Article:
Works from the Richards / Tuck collection in support of the Parkfield Project @5CarGarage

Artworks from the collection of David Richards and Geoff Tuck are offered for sale to support the continuing Parkfield Project of artist retreats and residencies. Now in its third season, the Parkfield Project has quietly been expanding on the notion of community in the art worlds of Los Angeles, by drawing together artists with different backgrounds and at varying stages in their careers outside of the demands of the city, and apart from the distractions of career and networking. These respites of semi-communal living in an aesthetically refined yet rural setting allow discussions to take place and encourage relationships to develop among artists. The Collection was gathered over a fifteen year span by the discerning eye of two of the city’s most informed and inquisitive collectors. Individual works of art from the Richards-Tuck collection have been thoughtfully selected by the collectors and by esteemed professional, Emma Gray, to appeal to both well-established collectors who are looking for a special masterwork by an artist of interest, as well as to collectors who are beginning their adventure in the art world, and who wish to own a remarkable work by a renowned artist. Artists included in the exhibition are Samara Caughey, Patrick Wilson, Joel Morrison, Daniel Zeller, Gerhard Mayer, Jim Shaw, Lecia Dole-Recio, Kelly McClane, Stan Kaplan, Florian Morlat, Russell Crotty, Brian Fahlstrom, Iva Gueorguieva, Martin Durazo and, from 5 Car Garage, Jennifer Boysen. A special reception with David Richards and Geoff Tuck is scheduled for Saturday, March 16, from noon to 4:00 PM. 5 Car Garage is also open by appointment. To contact Emma Gray and 5 Car Garage: [email protected]..

Potlatch and good-bye to 637 Wilcox *but not to LA*

Moving. Changing. Living. Remembering. Packing. Giving. Between fifteen years of learning, loving, exploring AND MAKING FRIENDS in LA, and another not yet determined span of time to be spent welcoming many of our friends in the town of Parkfield, CA, David and I are making time to celebrate, to reciprocate the love we have received, and to redistribute among our friends some of life’s bounty that has come our way. Welcome to our potlatch! Every evening between Monday, March 4 and Thursday, May 14. Some weekends, too! Delicious selections of rare and fine port/shallot pate, lovely herb spread, home made hummus and fromage fort (savory leek broth, fine cheeses, yum) are provided for your pleasure by FUFU. (That is Feed Us Fund...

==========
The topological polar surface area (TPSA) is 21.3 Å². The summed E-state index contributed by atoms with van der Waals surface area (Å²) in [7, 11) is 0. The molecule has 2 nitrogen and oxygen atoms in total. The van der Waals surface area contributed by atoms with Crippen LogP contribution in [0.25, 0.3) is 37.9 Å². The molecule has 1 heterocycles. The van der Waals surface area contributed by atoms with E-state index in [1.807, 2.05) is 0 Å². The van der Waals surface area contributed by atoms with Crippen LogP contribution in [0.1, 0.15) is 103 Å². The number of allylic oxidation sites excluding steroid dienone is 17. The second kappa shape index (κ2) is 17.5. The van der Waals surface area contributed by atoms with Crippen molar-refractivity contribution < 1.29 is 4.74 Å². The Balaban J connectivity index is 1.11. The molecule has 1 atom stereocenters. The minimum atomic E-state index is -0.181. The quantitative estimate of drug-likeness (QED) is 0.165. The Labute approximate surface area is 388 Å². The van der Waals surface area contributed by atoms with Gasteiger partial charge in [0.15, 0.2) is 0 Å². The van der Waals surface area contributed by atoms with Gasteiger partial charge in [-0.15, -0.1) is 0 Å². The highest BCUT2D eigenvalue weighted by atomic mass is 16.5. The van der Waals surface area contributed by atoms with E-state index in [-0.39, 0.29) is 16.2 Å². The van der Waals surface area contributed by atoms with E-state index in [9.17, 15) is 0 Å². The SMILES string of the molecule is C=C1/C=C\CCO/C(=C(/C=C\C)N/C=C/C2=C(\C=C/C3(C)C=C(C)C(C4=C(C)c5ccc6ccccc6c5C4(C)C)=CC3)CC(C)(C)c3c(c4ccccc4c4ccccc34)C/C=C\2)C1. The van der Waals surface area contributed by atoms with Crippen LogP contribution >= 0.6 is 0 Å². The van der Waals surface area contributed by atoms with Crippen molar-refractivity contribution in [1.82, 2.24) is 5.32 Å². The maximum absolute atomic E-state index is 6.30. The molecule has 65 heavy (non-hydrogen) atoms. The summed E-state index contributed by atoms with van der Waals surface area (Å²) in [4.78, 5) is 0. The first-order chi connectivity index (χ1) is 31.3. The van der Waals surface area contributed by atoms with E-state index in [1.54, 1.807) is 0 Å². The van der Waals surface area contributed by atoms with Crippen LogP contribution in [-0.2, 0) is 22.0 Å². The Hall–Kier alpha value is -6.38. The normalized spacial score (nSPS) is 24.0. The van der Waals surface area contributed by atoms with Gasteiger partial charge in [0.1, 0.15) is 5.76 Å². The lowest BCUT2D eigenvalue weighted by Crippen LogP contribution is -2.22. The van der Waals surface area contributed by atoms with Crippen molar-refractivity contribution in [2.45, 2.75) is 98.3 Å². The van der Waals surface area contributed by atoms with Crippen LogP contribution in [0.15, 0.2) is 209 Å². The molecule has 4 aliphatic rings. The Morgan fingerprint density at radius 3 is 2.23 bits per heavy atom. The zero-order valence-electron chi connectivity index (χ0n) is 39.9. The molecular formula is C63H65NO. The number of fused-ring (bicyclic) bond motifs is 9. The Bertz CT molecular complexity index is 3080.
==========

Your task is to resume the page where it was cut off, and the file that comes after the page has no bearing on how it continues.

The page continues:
Solomon Bothwell, Part Two: Three Interviews

Guan Rong with John Burtle Guan Rong: So you helped Solomon on his first art C.V. for applying for an art-teaching job? John Burtle: Yes. GR: How did you like the meeting? JB: I hate C.V.s. I love Solomon. GR: Do you think you were being helpful? JB: Yes. GR: How smart do you think Solomon is about getting the ideas? JB. I think smart. I personally don’t like C.V.s because it is not as much about creativity as it is about formatting and plugging information into the format, but Sol is good at that. GR: Did you look at the C.V. after he’s done? JB: No. GR: Do you have any suggestions for other people who are writing an art C.V.? JB: No. Burn it! ——————————————————————– Guan Rong with John Martin (Johnny Jungleguts) GR: Can you briefly tell us what you guys talked about in your art lesson you gave to Solomon? What were the topics? John Martin: We talked about how to make art interesting to people. Art that is also useful, like edibles/ garden project, art can be porn, and art can be a lot of stuff in people’s life. We talked about the differences between liking something and loving something and the differences between wanting something and needing something. People can like what you do, but may not want it. The best way for Solomon to make art might be how to make art/something that people want. I guess making something as a job automatically means that thing is what people want. I also showed example of my drawing. We talked about building a persona as an...